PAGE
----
Perhaps even more interesting is a new V2V tool to help with automating virtual machine conversions from VMware or Xen virtual machines to OVF so that they can be migrated and made to operate in a RHEV 2.2 environment. If OVF isn't your thing, it sounds like Red Hat is also working on a more direct conversion utility to convert Windows virtual machines on VMware or Xen directly over to Red Hat KVM formats. However, this will more than likely be a RHEV 2.3 feature.
Desktop virtualization or VDI has also become a much bigger topic this year. With RHEV 2.2, Red Hat is adding more capabilities to support the desktop. It provides a Web-based connection broker that allows end-users to access a hosted virtual desktop. The company has also included the open source SPICE remote rendering protocol acquired from Qumranet to help push desktops from centralized servers to thin clients or PCs and still provide the end-user with a positive experience. The SPICE technology offers a rich multimedia experience, including multiple monitors, HD-quality video, and bidirectional audio/video for videoconferences. This was one of the main reasons why Red Hat paid $205 million for Qumranet.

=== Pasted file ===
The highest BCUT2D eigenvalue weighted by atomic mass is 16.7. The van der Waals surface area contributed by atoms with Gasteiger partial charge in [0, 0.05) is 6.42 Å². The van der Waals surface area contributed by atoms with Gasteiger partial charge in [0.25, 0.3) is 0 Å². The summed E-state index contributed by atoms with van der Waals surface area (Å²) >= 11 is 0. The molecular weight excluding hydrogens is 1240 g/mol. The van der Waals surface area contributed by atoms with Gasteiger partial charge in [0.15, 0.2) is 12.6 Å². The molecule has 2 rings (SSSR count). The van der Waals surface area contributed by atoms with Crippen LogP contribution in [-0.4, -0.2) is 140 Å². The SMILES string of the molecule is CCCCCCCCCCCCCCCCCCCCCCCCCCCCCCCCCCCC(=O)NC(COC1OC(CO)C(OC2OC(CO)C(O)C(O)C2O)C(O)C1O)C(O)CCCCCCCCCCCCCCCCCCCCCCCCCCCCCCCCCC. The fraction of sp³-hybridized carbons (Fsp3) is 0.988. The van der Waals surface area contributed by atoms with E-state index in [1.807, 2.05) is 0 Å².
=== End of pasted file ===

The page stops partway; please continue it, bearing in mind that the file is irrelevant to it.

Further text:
Other features, such as templating, thin provisioning, and desktop pooling, are also included. Red Hat Enterprise Virtualization for Desktops supports Microsoft Windows XP, Windows 7, and Red Hat Enterprise Linux Desktop.
Red Hat is currently at the Red Hat Summit this week, so there is a good chance that more virtualization news will continue to unfold and emerge. Stay tuned.
This article, "Red Hat Enterprise Virtualization 2.2 improves scale, performance, and security," was originally published at InfoWorld.com. Read more of David Marshall's Virtualization Report blog and follow the latest developments in virtualization at InfoWorld.com.